Dana Theus, President,
You have to have been living in a cave to miss the media frenzy that erupted after Yahoo! announced its new policy to bring telecommuters home to the office. Much of the noise came from the working-mom contingent upset at Marissa Mayer, the new mother recently appointed as the CEO in charge of bringing Yahoo! back to life. However, for leaders to learn the real lessons of this brouhaha, we have to look beneath the headlines.
While I don’t hold Mayer accountable for representing the interests of all working moms, it’s completely fair to hold her accountable for shaping Yahoo!’s corporate culture, which is what the move was intended to do. Yahoo!’s policy memo made an attempt to explain that ending telecommuting was balanced by other policies designed to give employees perks and organizational streamlining. However, the memo’s greatest irony – which really explains perhaps better than any other why this move might have been necessary – were the words blazing across the top of the leaked memo: “DO NOT FORWARD.”
Maybe the leak was the result of one or two sour-grapes employees, (the New York Times reports it was only aimed at 200 employees) but it still speaks to a culture in need of tightening up.
Yahoo! has been pretty tight lipped about the memo, saying only that the new policy isn’t an industry referendum on work-at-home policies , but sifting through the media explosion fallout, it’s clear that this is just one of many moves Mayer is putting in place to bring a more focused corporate culture to Yahoo! That said it seems pretty ham fisted. Looking at the work-at-home memo event from a corporate culture design point of view, here are some insights that other companies may want to emulate – or not.
3 Things Yahoo! Is Doing Right
- Creating a comprehensive plan: This policy is not an isolated event. Mayer has been making changes for months designed to make Yahoo! a more pleasant place to work and bringing good vibes back.
- Taking a stand. One reason corporate culture is too often unintentional is that leaders are afraid of upsetting people. In designing any culture change you want your most valuable employees to be happy, motivated and looking forward to coming to work every day. When you take a stand that motivates those employees, it’s going to demotivate others who like the way things are. Putting a stake in the ground – done well – accomplishes exactly this. Only Yahoo! will know if this move does the trick, but early signs say maybe it has, since some employees seem to be defending the move.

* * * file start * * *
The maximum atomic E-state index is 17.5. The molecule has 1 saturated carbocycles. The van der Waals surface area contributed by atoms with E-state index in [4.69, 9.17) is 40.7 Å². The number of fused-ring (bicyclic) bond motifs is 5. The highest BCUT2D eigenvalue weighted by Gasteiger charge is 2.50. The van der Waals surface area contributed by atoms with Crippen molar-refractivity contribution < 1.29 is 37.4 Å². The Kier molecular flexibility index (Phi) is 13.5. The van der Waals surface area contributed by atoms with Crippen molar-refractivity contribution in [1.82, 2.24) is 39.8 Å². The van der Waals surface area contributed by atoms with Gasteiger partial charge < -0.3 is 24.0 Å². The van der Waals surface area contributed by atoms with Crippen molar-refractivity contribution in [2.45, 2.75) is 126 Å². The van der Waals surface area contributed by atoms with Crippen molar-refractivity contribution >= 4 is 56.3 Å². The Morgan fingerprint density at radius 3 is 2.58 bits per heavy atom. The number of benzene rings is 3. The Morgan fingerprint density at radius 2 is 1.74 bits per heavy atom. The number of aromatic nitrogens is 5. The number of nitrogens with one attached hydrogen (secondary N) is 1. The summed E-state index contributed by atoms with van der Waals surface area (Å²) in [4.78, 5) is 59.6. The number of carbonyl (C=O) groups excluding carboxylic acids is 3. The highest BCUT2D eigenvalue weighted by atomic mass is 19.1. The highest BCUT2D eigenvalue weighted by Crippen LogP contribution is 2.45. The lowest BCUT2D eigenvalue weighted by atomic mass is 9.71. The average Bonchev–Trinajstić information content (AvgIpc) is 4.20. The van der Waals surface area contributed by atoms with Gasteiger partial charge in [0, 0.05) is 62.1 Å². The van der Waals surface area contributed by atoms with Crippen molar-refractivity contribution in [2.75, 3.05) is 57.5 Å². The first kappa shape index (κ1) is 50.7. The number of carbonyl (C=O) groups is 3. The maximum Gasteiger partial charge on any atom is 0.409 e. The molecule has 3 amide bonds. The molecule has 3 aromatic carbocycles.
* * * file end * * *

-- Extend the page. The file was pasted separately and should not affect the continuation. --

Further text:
- Communicating privately before you communicate publicly. According to the memo, “If this impacts you, your management has already been in touch with next steps.” This is the right thing to do. Culture-creation-by-email is a bad idea. Ultimately the way the culture you are designing is maintained and evolved is by human interaction. If a corporate culture were a physical structure, the employees are the reinforcing infrastructure in between the foundation (the leadership behaviors) and the facades (facilities, brand imagery, media etc.) So creating your culture person-to-person builds strength into the culture from the beginning of a redesign effort.
3 Things Yahoo! Is Doing Wrong (Maybe)
- Not showing sensitivity for people who may get stuck in the middle: If this policy was only aimed at 200 people, or even if it wasn’t, clearly it could mean a major change for some people who’ve built a life around the old policy – a life that affect many others in their personal and family network. The reason the memo made such a media firestorm was because it was completely unqualified and made no mention of these complications.
- Not using culture design memos to reinforce values. The memo did speak of the values of communication and collaboration, but by not addressing the major values behind many work-at-home policies – respect for employees as whole people and creativity – Yahoo! missed an opportunity to show how it is going to be addressing such values in the future. This left them open for criticism from employees and, as we’ve seen, everyone else including prospective employees. Perhaps the company doesn’t value these things, in which case, maybe the memo was just fine, and the criticism deserved.
- Not using culture design initiatives to connect your internal and external brands. One of the reasons many people outside the halls of Yahoo! were shocked by the memo is because the broader market associates Silicon Valley company brands with innovative employee policies like working at coffee shops. They see the Yahoo! move as out-of-step with what a real cutting-edge tech company would do. While I don’t think this tempest in the media teapot is going to damage Yahoo!’s long-term brand any more than its struggling stock price, Yahoo!’s public relations team missed a golden opportunity to show how its culture design effort is related to, and underpins, its brand and market strategy. Tying your internal and external brand strategies, including making efforts to make them consistent to the point that leaks like this actually turn into media opportunities, is an innovative strategy all by itself. Perhaps Yahoo! is too busy trying to get its internal house in order to think much about opportunities like this, but for the rest of us, it’s a good case study of what might have been.
I say “maybe” these issues were mistakes and lost opportunities for Yahoo! because the most important parts of culture change will only visible inside Yahoo!, to be felt by the people who work there. That’s where real culture change takes place and that’s where the ultimate measure of success will be judged.
This post originally appeared on Smartblog on Leadership (@SBLeaders).